When thousands of Philadelphians took COVID-19 tests in downtown tents last week, few realized their nasal swabs were collected by a New Jersey-based marketing agency and then shipped to a lab in Chicago trials, owned by a plumber and bar owner.

But the alarm bells rang on Monday when health officials urged residents to avoid testing in pop-up tents, warning that test collectors had falsely identified themselves as FEMA partners and may have – even being asked for social security numbers.

More than 4,000 Philadelphians have questioned whether their personal information is safe and whether they can trust the results of PCR tests.

Nikola Nizonic, owner of Lab Elite in Chicago, made no secret of his exasperation when he learned he was having trouble in Philly.

“It’s a complete show,” Nizonic told The Inquirer Monday, heaving a sigh. “We never ask for social security. “

READ MORE: Where to get a free COVID test in Philadelphia

Lab Elite, a federally accredited toxicology lab founded in 2020, blamed the problem on a New Jersey-based subcontractor that another contractor hired to collect the test samples in Philadelphia. Lab Elite said the personal data provided to them is secure and that they ramped up test results on Monday, after the city’s warning made headlines. The tents have been closed and the company has no plans to return to Philadelphia.

In response to the pop-up tents, officials in Philadelphia said they were working to put in place a regulatory process for test sites, including inspections and potential penalties. The city did not immediately have more details to offer on this process.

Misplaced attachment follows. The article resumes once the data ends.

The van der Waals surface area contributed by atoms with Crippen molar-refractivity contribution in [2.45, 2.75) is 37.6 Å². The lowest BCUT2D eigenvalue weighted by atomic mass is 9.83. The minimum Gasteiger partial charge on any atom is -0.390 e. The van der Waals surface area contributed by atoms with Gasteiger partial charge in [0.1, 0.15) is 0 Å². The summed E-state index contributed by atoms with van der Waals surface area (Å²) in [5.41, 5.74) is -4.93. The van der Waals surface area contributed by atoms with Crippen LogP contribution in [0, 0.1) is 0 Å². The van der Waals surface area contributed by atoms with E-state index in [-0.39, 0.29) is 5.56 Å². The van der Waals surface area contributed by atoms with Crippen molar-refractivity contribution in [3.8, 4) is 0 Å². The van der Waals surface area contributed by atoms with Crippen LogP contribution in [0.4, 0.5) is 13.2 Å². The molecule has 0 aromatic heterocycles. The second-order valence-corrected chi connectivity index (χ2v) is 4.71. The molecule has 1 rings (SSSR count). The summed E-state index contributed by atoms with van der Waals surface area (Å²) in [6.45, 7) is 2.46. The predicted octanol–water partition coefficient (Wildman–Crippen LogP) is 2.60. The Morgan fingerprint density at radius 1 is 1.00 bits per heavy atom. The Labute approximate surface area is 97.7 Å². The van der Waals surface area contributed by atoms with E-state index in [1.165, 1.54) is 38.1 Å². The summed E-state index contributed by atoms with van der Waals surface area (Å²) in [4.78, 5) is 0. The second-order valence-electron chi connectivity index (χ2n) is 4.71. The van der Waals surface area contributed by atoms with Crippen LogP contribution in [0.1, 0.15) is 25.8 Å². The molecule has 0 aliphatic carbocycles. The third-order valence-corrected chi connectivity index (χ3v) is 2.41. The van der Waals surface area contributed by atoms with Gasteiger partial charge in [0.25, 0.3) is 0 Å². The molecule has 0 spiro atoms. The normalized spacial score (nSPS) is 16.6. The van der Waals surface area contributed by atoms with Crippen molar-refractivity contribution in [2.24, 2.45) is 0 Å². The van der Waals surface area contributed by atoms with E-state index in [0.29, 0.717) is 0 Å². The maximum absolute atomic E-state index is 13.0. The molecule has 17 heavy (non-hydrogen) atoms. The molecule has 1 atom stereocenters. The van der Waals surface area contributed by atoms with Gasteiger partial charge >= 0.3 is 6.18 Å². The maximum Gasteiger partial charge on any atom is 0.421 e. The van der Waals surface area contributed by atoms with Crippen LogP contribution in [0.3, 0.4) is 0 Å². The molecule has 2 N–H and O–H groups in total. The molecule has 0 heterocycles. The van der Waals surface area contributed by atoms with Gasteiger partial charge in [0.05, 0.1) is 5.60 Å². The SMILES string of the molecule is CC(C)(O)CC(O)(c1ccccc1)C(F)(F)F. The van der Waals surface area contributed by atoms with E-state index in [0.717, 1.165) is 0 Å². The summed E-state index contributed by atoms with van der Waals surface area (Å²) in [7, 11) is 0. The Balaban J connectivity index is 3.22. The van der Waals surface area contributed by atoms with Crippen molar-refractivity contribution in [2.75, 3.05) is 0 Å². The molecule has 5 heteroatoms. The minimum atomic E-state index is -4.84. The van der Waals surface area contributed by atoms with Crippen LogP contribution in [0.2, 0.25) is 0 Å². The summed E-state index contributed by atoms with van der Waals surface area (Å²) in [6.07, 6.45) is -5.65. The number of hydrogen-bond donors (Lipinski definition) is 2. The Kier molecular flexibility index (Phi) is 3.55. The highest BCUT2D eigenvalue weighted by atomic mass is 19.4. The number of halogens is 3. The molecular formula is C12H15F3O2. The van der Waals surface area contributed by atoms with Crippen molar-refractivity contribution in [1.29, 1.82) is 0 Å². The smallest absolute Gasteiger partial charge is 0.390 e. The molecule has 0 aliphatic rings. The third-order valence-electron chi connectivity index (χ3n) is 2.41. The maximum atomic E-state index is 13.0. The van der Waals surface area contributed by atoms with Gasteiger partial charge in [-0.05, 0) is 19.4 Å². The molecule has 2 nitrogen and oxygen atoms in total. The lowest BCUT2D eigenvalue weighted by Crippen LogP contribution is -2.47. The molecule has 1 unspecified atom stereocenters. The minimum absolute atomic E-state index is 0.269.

But the problems in Philadelphia also upset officials nationwide amid record spike in COVID-19 cases: there is a dearth of available tests; new companies quickly emerged to fill the void, many of them run by entrepreneurs with no medical background; and city and state officials do not always regulate and are aware of testing operations.

And there is no immediate end in sight for the testing issues. President Joe Biden said in December that his administration would distribute 500 million rapid home tests and set up a FEMA testing site in Philadelphia, but no further details were made public. The city is also working to buy rapid tests and contract with more test providers, Health Department spokesman James Garrow said.

How do you know if a COVID-19 test site is legitimate?

Here are some tips from the Philadelphia Department of Public Health for assessing whether a test site is trustworthy:

  • Ask who the test site is affiliated with and check with the institution where it is located. Legitimate sites will associate with the installation and the installation should vouch for them.
  • Look for institutional logos on documents. You can call these institutions to make sure they are affiliated with them.
  • To verify phila.gov/test to see if the site is listed in the city database.
  • Testing sites may claim your insurance but should not charge you for testing.
  • Test sites shouldn’t ask you for your social security number.

The pandemic has created opportunities for entrepreneurs to venture into the testing and immunization business – and not all of them are qualified or reputable, as Philadelphia officials learned last year from their unfortunate partnership with them. students who started Philly Fighting COVID.

Concerns about unsavory testing sites have escalated in recent days, with cities such as Chicago, St. Louis and Jersey City are also warning residents of fraudulent pop-ups. But some pop-up sites are legitimate, only adding to the confusion for people looking to get dabbed.